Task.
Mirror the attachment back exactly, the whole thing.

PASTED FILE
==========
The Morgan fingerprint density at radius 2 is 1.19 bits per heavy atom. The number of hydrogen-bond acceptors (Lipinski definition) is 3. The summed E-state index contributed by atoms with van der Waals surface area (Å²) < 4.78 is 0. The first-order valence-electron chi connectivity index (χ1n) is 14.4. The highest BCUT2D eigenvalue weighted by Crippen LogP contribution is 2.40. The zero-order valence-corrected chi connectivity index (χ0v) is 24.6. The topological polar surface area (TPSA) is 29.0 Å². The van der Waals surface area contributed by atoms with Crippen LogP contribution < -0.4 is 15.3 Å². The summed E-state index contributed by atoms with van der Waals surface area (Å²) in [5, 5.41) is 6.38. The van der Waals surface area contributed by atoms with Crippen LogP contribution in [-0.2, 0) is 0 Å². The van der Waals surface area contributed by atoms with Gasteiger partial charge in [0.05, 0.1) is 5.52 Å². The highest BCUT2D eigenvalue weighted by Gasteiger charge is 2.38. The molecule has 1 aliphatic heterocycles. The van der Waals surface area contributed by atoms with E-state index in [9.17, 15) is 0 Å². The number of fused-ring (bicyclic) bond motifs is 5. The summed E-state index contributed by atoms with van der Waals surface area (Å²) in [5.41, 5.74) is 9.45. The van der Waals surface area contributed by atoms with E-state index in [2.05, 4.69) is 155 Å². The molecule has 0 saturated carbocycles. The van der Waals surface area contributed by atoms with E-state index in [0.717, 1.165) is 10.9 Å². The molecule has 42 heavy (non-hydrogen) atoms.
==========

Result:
The Morgan fingerprint density at radius 2 is 1.19 bits per heavy atom. The number of hydrogen-bond acceptors (Lipinski definition) is 3. The summed E-state index contributed by atoms with van der Waals surface area (Å²) < 4.78 is 0. The first-order valence-electron chi connectivity index (χ1n) is 14.4. The highest BCUT2D eigenvalue weighted by Crippen LogP contribution is 2.40. The zero-order valence-corrected chi connectivity index (χ0v) is 24.6. The topological polar surface area (TPSA) is 29.0 Å². The van der Waals surface area contributed by atoms with Crippen LogP contribution < -0.4 is 15.3 Å². The summed E-state index contributed by atoms with van der Waals surface area (Å²) in [5, 5.41) is 6.38. The van der Waals surface area contributed by atoms with Crippen LogP contribution in [-0.2, 0) is 0 Å². The van der Waals surface area contributed by atoms with Gasteiger partial charge in [0.05, 0.1) is 5.52 Å². The highest BCUT2D eigenvalue weighted by Gasteiger charge is 2.38. The molecule has 1 aliphatic heterocycles. The van der Waals surface area contributed by atoms with E-state index in [9.17, 15) is 0 Å². The number of fused-ring (bicyclic) bond motifs is 5. The summed E-state index contributed by atoms with van der Waals surface area (Å²) in [5.41, 5.74) is 9.45. The van der Waals surface area contributed by atoms with E-state index in [2.05, 4.69) is 155 Å². The molecule has 0 saturated carbocycles. The van der Waals surface area contributed by atoms with E-state index in [0.717, 1.165) is 10.9 Å². The molecule has 42 heavy (non-hydrogen) atoms.